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Tag: franklins speech

What Franklin thought of the Constitution

All summer long, a group of men huddled in a stifling hot room in Philadelphia (Madison almost passed out from the heat) to develop the framework for a government that would govern the newly independent states of America.

There was debate, and there was arguing. There were grounds on which some delegates were immovable—Edmund Randolph, George Mason, and Elbridge Gerry refused to sign as there was no Bill of Rights in the original Constitution. And there were some issues that were so contentious they were glossed over with broad words—slavery was barely addressed even though 18% of the population was in bondage at the time (according to the 1790 census).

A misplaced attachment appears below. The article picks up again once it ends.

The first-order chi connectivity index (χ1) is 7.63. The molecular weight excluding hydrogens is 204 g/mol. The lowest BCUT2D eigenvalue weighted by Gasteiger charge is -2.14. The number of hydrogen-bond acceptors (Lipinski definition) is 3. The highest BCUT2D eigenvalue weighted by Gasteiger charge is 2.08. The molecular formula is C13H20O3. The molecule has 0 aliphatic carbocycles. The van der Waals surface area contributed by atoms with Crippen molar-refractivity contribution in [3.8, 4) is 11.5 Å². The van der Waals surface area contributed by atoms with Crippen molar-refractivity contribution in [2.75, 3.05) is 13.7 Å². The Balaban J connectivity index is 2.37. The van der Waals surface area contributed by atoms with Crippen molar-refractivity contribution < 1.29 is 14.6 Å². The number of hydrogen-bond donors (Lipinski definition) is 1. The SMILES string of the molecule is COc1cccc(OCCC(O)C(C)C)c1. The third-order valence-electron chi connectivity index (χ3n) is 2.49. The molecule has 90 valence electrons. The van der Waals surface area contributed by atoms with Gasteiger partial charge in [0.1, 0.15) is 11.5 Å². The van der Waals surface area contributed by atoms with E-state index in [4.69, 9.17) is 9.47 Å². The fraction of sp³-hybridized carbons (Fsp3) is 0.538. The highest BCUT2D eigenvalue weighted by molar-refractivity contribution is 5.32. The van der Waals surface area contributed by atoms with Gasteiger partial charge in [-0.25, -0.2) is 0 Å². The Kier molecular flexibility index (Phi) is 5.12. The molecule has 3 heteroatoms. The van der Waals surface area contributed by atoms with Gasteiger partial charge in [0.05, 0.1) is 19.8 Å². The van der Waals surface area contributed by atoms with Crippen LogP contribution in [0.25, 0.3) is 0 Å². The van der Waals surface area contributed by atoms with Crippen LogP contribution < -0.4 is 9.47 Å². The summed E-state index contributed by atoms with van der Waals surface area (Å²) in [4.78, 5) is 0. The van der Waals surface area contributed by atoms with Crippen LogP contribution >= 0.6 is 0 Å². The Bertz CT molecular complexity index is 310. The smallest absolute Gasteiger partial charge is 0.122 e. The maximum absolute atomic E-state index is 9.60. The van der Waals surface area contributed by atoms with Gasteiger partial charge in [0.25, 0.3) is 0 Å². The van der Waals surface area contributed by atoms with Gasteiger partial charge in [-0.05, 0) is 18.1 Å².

There were arguments about how the number of Representatives in the House should be determined, how treaties should be signed, how roads should be built, canals dug, tariffs weighed.

But by September 17, 1787, after four months of secret debate and compromise, an 81-year-old Benjamin Franklin closed the convention with these words:

I confess that there are several parts of this constitution which I do not at present approve, but I am not sure I shall never approve them: For having lived long, I have experienced many instances of being obliged by better information, or fuller consideration, to change opinions even on important subjects, which I once thought right, but found to be otherwise.

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